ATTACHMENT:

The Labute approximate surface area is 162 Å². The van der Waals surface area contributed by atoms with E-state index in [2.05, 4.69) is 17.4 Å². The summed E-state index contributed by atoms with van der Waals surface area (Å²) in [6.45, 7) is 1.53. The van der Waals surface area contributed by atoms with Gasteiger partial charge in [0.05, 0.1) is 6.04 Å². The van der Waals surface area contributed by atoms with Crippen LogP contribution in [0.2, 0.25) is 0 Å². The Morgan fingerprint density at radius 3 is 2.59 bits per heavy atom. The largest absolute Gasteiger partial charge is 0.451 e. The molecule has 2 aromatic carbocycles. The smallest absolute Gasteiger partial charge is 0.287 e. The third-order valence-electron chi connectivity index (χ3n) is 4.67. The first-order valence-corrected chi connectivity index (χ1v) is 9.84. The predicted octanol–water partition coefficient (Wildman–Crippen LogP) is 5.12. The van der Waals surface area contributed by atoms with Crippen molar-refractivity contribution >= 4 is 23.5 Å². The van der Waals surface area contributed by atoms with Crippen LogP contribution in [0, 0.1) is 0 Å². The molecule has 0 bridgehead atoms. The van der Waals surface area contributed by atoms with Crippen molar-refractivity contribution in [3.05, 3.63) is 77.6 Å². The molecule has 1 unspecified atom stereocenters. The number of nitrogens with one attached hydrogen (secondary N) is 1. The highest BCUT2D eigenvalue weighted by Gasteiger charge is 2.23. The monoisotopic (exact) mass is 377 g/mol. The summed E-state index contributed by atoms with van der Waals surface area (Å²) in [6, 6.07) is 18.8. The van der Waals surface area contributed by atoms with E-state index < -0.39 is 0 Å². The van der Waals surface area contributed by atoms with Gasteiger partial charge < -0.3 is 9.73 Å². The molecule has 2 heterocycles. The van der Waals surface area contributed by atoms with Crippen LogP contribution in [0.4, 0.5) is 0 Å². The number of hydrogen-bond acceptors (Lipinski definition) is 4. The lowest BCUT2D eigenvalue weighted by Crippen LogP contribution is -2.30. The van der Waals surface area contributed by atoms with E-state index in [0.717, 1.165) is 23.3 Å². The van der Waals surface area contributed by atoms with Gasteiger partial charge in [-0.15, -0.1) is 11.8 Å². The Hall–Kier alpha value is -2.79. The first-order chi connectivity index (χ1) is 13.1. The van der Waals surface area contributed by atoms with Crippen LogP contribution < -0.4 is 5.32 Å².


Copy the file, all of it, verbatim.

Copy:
The Labute approximate surface area is 162 Å². The van der Waals surface area contributed by atoms with E-state index in [2.05, 4.69) is 17.4 Å². The summed E-state index contributed by atoms with van der Waals surface area (Å²) in [6.45, 7) is 1.53. The van der Waals surface area contributed by atoms with Gasteiger partial charge in [0.05, 0.1) is 6.04 Å². The van der Waals surface area contributed by atoms with Crippen LogP contribution in [0.2, 0.25) is 0 Å². The Morgan fingerprint density at radius 3 is 2.59 bits per heavy atom. The largest absolute Gasteiger partial charge is 0.451 e. The molecule has 2 aromatic carbocycles. The smallest absolute Gasteiger partial charge is 0.287 e. The third-order valence-electron chi connectivity index (χ3n) is 4.67. The first-order valence-corrected chi connectivity index (χ1v) is 9.84. The predicted octanol–water partition coefficient (Wildman–Crippen LogP) is 5.12. The van der Waals surface area contributed by atoms with Crippen molar-refractivity contribution >= 4 is 23.5 Å². The van der Waals surface area contributed by atoms with Crippen LogP contribution in [0, 0.1) is 0 Å². The molecule has 0 bridgehead atoms. The van der Waals surface area contributed by atoms with Crippen molar-refractivity contribution in [3.05, 3.63) is 77.6 Å². The molecule has 1 unspecified atom stereocenters. The number of nitrogens with one attached hydrogen (secondary N) is 1. The highest BCUT2D eigenvalue weighted by Gasteiger charge is 2.23. The monoisotopic (exact) mass is 377 g/mol. The summed E-state index contributed by atoms with van der Waals surface area (Å²) in [6, 6.07) is 18.8. The van der Waals surface area contributed by atoms with E-state index < -0.39 is 0 Å². The van der Waals surface area contributed by atoms with Gasteiger partial charge < -0.3 is 9.73 Å². The molecule has 2 heterocycles. The van der Waals surface area contributed by atoms with Crippen LogP contribution in [0.4, 0.5) is 0 Å². The number of hydrogen-bond acceptors (Lipinski definition) is 4. The lowest BCUT2D eigenvalue weighted by Crippen LogP contribution is -2.30. The van der Waals surface area contributed by atoms with E-state index in [0.717, 1.165) is 23.3 Å². The van der Waals surface area contributed by atoms with Gasteiger partial charge in [-0.15, -0.1) is 11.8 Å². The Hall–Kier alpha value is -2.79. The first-order chi connectivity index (χ1) is 13.1. The van der Waals surface area contributed by atoms with Crippen LogP contribution < -0.4 is 5.32 Å².